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How did we become a 100-person company from a 50-person business

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This year we exceeded the number of 100 people. We had a good turnaround, during the pandemic we were able to grow steadily. But even before that, we experienced a significant increase in headcount, in 2017 we were also included in the Deloitte Fast50 list.

From a management point of view, our last 3-4 years have been partly about how we can manage this growth by constantly adjusting internal processes and structures so that colleagues feel that, despite the growth and the resulting change:

– it’s good place to be, because it’s a great and challenging job,

– where they can achieve professional success,

– and, of course, commercially successful.

The management of the company, our aspirations and decisions have been defined and are still defined by these principles in this order. We can say that this is our creed.

We have been implementing these principles, but at least the first two, for many years through a stable, continuously growing and company-wide tree-structured mentoring system, where each colleague has a personal mentor. The mentor constantly monitors the colleagues’ professional, mental well-being and development, and treats when someone is overwhelmed or just getting bored. The mentor escalates upwards when needed and communicates downwards when we see we need to amplify the management’s messages to reach everyone at the company. The favorite words of our mentors are “how are you?” We feel it is extremely important to be able to be aware of whether colleagues are feeling good or bad for private or professional reasons and, if necessary, to give the support we can.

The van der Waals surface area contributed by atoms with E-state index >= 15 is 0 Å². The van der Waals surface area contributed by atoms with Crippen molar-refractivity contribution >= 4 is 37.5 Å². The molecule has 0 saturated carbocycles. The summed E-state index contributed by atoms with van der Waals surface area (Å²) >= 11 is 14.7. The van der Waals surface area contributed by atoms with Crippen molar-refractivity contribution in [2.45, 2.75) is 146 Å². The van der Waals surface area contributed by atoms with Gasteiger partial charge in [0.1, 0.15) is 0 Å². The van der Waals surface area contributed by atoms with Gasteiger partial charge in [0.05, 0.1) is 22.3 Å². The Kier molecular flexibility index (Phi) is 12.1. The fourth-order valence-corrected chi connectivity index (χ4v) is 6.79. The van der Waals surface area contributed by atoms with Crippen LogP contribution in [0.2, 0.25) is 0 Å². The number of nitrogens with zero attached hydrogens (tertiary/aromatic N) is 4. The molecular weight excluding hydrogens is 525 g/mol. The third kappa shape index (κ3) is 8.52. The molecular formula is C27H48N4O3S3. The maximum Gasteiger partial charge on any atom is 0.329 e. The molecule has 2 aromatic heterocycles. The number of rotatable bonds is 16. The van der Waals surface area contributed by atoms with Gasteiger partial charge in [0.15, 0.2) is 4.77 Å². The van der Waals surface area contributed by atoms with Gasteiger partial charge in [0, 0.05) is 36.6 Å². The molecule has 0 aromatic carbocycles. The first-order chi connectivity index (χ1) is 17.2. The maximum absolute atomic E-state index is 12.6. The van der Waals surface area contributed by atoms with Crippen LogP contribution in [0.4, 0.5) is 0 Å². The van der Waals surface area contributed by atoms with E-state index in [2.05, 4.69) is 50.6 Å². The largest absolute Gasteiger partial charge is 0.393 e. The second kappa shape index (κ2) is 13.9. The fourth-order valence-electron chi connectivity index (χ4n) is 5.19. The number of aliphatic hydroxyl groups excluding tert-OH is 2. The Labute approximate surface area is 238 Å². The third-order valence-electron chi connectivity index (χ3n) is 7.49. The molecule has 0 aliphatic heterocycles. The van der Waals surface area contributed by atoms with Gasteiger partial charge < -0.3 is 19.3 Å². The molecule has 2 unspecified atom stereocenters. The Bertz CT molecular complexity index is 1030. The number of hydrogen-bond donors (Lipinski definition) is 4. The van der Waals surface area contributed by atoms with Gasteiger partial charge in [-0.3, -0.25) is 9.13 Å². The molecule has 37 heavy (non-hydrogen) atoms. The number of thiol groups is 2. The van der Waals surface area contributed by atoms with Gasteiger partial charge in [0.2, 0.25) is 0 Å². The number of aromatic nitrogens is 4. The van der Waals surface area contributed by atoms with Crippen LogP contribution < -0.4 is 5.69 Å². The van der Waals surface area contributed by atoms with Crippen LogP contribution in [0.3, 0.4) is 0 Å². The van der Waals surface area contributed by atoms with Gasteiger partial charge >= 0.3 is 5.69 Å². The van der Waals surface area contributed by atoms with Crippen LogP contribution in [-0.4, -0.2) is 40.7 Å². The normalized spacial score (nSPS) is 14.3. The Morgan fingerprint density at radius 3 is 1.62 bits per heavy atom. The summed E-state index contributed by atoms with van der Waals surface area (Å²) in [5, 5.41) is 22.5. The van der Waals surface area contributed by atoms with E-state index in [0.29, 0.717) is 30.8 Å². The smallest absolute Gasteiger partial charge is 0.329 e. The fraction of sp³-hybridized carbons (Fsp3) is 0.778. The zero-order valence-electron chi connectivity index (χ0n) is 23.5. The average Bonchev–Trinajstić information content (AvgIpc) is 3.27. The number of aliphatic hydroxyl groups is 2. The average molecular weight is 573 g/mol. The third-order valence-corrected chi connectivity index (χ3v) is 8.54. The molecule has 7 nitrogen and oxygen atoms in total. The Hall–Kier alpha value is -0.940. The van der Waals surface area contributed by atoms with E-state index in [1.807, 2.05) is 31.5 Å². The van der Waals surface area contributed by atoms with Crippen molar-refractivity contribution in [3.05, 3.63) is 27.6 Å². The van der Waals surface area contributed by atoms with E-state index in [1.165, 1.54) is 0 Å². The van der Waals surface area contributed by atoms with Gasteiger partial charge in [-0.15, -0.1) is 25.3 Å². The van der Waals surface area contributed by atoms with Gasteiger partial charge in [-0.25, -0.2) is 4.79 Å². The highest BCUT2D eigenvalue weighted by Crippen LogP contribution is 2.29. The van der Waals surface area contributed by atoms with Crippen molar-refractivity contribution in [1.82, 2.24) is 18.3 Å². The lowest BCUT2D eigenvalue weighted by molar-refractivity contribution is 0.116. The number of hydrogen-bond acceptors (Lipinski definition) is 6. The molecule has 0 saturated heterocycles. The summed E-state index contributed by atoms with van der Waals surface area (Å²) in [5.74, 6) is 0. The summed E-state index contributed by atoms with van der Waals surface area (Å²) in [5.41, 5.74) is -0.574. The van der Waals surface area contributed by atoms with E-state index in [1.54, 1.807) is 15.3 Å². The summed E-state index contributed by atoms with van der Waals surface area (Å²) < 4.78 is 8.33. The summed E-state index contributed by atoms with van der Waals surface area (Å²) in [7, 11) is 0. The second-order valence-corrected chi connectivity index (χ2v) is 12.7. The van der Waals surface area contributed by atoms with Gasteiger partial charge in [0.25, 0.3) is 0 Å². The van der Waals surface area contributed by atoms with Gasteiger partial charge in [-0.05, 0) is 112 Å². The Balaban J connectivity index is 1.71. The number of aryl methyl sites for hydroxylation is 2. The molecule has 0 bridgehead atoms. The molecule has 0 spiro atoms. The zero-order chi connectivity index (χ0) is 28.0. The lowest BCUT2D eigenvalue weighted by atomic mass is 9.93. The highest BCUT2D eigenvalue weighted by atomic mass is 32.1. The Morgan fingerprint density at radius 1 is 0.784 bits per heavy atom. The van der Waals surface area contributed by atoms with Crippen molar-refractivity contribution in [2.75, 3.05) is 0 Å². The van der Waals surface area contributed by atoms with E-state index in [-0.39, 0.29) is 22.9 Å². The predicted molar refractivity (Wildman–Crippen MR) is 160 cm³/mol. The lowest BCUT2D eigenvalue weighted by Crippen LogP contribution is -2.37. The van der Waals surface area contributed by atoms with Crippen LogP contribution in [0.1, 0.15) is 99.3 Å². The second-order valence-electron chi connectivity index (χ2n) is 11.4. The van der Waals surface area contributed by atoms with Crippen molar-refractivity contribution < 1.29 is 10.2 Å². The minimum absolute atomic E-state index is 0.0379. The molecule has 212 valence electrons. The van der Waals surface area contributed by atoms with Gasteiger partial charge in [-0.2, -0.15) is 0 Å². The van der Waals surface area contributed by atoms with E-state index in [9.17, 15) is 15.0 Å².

Over the past three years, this ecosystem has been able to handle the doubling of company size, i.e., growing from 50 to 100, and Hiflylabs remains what we love: a friendly, collaborative company with a culture of support.

Of course, in addition to preserving the culture, the normal operation of the company also had to be maintained, and not just to preserve the success of the company. Stuttering operation, bad processes can have a very strong negative effect on the atmosphere. You may never be able to do this well enough, you will always find more and more opportunities to improve. I think it is very important that we always ask our colleagues’ opinion if it is worthwhile. Just a recent example: I find it inconceivable that we’d decide on the issue of home office vs. regular office work – a hot topic for companies in 2020 for sure –  without asking our people and taking their say into account as much as possible (even if there are big differences sometimes).  

Going back to the processes, functions, and structures, I can say that in the last three years, much has become formalized, refined, transformed, and new processes have grown.